We Don't Have All The Answers

"The retail floor staff aren’t connected to the company and the products. It might be a training issue but there seems to be a bigger disconnect; it could just be that the training most owners conceive of isn’t connecting with the staff or there isn’t alignment around the goals and values. We always said that we could teach anyone to sell socks… but we could never figure out how to get a random new hire to CARE about selling socks or to find some joy and meaning in selling socks.”  

  • Outdoor Retailer in Oregon


“Read your blog post, I agree. I see it in my staff at times and I'm trying to hire more of the connectors and less of the stiff bodies.”

  • Outdoor Retailer in Pittsburgh


“I understand your frustration—my biggest concern is yes the current generation but the new one coming up the "alpha" is going to be the biggest challenge for all of us. I am not sure what gen I am as I was born in 1945—and I spent my early years helping sell apples, cider, etc at my aunt's farm—yes learning to reach out to people is going to be a hard lesson and I hope that all of us are up to it—keep up your work.”

  • Carolyn Crook, Pack Rat Outdoor Center


I get your emails, and more often than not, after scanning the opening, hit the delete key. Nothing personal, it just didn’t connect with me that day and I’m a busy guy. This post, however, hit home because I’ve found the same thing in my travels when trying to support local businesses. More often than not, even after trying to engage with the staff/salesperson, the conversation is one way to a dead end. I leave and forget any reasons I may have had for returning. I also make a note to share this experience with my shop staff in conversation, but not as a staff meeting topic. It lets them know, without me lecturing, what I value and what I expect.”

  • Fly Fishing Retailer in Oregon 


 I was walking with my girlfriend last week, and she shared that her feet hurt from standing all day (she is in the medical industry). She recently went shopping at Dick’s Sporting Goods to try on Ón cloud shoes because she heard great things from other co-workers and wanted to see what they felt like for her. The shoe display didn’t have her size or a good selection, and no one was around to help answer her questions. When she made eye contact with an associate, they turned and went in a different direction. She said, “I didn’t realize I was a scary person to see.” She ended up finding her old reliable Nike shoes on Amazon. But at the end of her day, her feet hurt so bad, she had a hard time providing a calm environment to her clients in an extremely vulnerable space.


She went to Dick’s because she wanted that instant gratification of taking a pair of shoes home. But that didn’t happen. 


I was in Hallmark in the Fayette Mall in Lexington buying a graduation card and a Willow Tree Angel for my sister's celebration of life ceremony. It was lost to me where the graduation cards were. When I asked a sales associate, they looked at me, rolled their eyes, pointed in the direction, and looked down. Once I got to the cash wrap, the same associate was silent throughout the transaction, leaving me feeling unimportant. My heart was already broken wide open. A small connection would have gone a LONG way in that fleeting moment.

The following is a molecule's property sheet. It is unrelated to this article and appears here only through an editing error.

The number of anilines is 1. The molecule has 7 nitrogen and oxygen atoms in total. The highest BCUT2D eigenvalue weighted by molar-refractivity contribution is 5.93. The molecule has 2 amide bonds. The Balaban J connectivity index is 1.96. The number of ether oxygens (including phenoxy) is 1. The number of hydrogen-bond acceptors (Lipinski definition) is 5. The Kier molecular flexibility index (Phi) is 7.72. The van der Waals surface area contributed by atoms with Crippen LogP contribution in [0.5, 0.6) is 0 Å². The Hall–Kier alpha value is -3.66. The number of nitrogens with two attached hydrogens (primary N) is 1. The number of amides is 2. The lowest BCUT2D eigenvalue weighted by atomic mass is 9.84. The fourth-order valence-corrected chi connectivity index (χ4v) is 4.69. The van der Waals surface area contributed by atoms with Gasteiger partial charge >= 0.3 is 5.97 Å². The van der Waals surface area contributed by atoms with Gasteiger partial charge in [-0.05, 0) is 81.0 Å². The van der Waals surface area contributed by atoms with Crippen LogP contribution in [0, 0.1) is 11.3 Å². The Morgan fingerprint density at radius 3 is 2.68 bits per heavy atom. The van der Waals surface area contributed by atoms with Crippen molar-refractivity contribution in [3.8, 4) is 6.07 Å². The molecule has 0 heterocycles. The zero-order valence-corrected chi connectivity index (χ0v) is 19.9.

I have always been curious about the dynamic of brands in retail stores. Who is responsible for the experience? Brands would say the retailer and the retailer would say the brands. Herein lies another interesting dynamic. Blame. Pointing Fingers. Both are indications of lacking experience, training, and connection. This isn’t to say that brands are not training. Brands 100% train on ALL the benefits and features of the product. But what about connection and experience with the customer? 


Retail is therapy. Retail is EMOTION first then logic. I went to Hallmark because my sister's best friend's daughter graduated from college the day of my sister's celebration of life and she came to my sister's celebration of life over her daughter's graduation. She needed love. My friend will never experience Ón clouds because when we are rejected in a store we buy what we know.


What would happen if brands and retailers BOTH begin to take ownership of their existence? How would this change the way we commerce? The fun part of brands like Ón Cloud or Willow Tree Angels is they have an EMOTION that evokes an experience. The same is true for Dick’s Sporting Goods and Hallmark. We instantly have a feeling that comes to mind when we think of brands. So how can both exist? How do we work together to allow the emotions of all the brands to come through to the sales associate and customer experience so that selling a pair of socks is meaningful and filled with purpose and emotion for everyone? 


The Mann Group doesn't have all the answers, but we have experiences that allow us to understand the disconnect and create solutions for retail and brands. I appreciate starting the dialogue. We want to continue the momentum to reawaken retail to the next level. This is just the beginning, and we are ALL doing the best we can. With more data, we can do better.  


Food for thought.  

If you are interested in pursuing an elevated path to retail experience please hit respond, email me at [email protected], or text 828-782-7188.


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